All-solid-state batteries (ASSBs) are next generation battery systems that may replace organic-based electrolytes with inorganic, solid electrolytes. Because they employ non-flammable material, the batteries offer safety advantages for use in electric vehicles. The solid nature of the components also increases design flexibility compared to conventional lithium-ion batteries, which must safely contain the liquid electrolyte.

To mount the batteries in electric vehicles, ASSB performance needs to be evaluated under various practical operating conditions. Yoon et al. exposed a representative ASSB system to various storage temperature variations at various states of charges, then measured and characterized its electrochemical properties.

“One of the important conditions was to store and idle the charged-state ASSBs in three different storage conditions (-20, 20 and 70 degrees Celsius) for about a week,” said author Kisuk Kang. “It is like a scenario where an electric car, with battery capacity remaining, is parked on cold or hot days for about a week, just like during your holidays or a business trip.”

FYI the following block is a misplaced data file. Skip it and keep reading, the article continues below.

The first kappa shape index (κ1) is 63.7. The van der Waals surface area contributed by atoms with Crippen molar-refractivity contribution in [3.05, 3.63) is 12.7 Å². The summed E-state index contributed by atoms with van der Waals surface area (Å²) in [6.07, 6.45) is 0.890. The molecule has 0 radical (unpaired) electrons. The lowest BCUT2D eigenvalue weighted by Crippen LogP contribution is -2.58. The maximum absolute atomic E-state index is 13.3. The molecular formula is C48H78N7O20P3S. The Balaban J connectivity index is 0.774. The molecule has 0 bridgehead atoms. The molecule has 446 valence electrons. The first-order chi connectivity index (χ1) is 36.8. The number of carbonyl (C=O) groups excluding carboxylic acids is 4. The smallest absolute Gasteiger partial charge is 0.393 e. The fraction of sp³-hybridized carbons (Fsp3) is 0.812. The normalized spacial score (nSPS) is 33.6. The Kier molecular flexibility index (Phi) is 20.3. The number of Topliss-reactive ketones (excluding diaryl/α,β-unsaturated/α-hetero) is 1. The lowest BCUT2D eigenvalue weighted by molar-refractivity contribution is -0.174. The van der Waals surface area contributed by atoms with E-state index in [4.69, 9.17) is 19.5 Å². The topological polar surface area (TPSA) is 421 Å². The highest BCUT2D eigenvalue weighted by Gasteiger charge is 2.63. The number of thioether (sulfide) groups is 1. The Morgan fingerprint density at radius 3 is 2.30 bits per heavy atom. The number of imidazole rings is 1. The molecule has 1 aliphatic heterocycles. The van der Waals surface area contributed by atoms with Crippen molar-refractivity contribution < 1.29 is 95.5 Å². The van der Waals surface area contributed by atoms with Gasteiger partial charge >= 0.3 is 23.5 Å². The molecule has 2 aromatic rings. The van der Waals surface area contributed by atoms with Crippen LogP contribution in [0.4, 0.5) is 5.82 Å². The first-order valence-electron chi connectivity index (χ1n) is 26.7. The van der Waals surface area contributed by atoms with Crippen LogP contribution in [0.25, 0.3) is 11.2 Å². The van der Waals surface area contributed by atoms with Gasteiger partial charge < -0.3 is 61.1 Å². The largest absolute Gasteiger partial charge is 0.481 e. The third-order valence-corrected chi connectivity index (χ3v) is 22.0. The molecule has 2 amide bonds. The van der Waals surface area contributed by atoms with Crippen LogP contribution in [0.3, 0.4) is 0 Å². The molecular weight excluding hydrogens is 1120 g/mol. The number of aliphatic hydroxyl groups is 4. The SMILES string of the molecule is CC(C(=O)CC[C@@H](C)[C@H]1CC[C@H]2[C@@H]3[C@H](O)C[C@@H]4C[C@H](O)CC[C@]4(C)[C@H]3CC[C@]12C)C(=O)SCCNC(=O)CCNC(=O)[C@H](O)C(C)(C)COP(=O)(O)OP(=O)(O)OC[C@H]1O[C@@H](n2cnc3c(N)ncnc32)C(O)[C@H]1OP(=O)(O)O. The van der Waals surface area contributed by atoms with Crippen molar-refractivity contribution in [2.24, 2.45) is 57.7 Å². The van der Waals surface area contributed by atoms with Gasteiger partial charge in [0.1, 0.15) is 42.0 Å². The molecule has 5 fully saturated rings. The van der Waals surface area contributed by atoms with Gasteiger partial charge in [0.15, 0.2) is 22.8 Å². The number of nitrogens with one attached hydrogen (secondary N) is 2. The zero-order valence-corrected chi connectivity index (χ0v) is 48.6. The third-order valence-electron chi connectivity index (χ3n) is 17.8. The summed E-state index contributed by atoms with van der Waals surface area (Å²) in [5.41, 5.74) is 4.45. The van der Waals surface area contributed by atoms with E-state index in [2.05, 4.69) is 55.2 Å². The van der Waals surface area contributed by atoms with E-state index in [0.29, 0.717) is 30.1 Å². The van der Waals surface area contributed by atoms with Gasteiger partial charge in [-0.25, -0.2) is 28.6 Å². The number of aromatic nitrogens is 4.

The team found storage as low as 70 degrees Celsius can induce decomposition when the electrolyte is in contact with oxide cathode materials. That degradation creates a nonideal, porous cathode-electrolyte interface, leading to large interfacial resistance and a dramatic reduction in battery performance.

“Our findings educate that the stability of the cathode-electrolyte interface needs to be carefully investigated at various practical operational conditions for actual applications in ASSBs,” said Kang. “We are planning to examine chemical/electrochemical stability of various other solid electrolytes in contact with oxide cathode materials and propose a strategy to mitigate this unexpected degradation.”

Source: “Detrimental effect of high-temperature storage on sulfide-based all-solid-state batteries,” by Kyungho Yoon, Hwiho Kim, Sangwook Han, Ting-shan Chan, Kun-Hee Ko, Sugeun Jo, Jooha Park, Sewon Kim, Sunyoung Lee, Joohyeon Noh, Wonju Kim, Jongwoo Lim, and Kisuk Kang, Applied Physics Reviews (2022). The article can be accessed at

This paper is part of the Energy Storage and Conversion Collection, learn more here.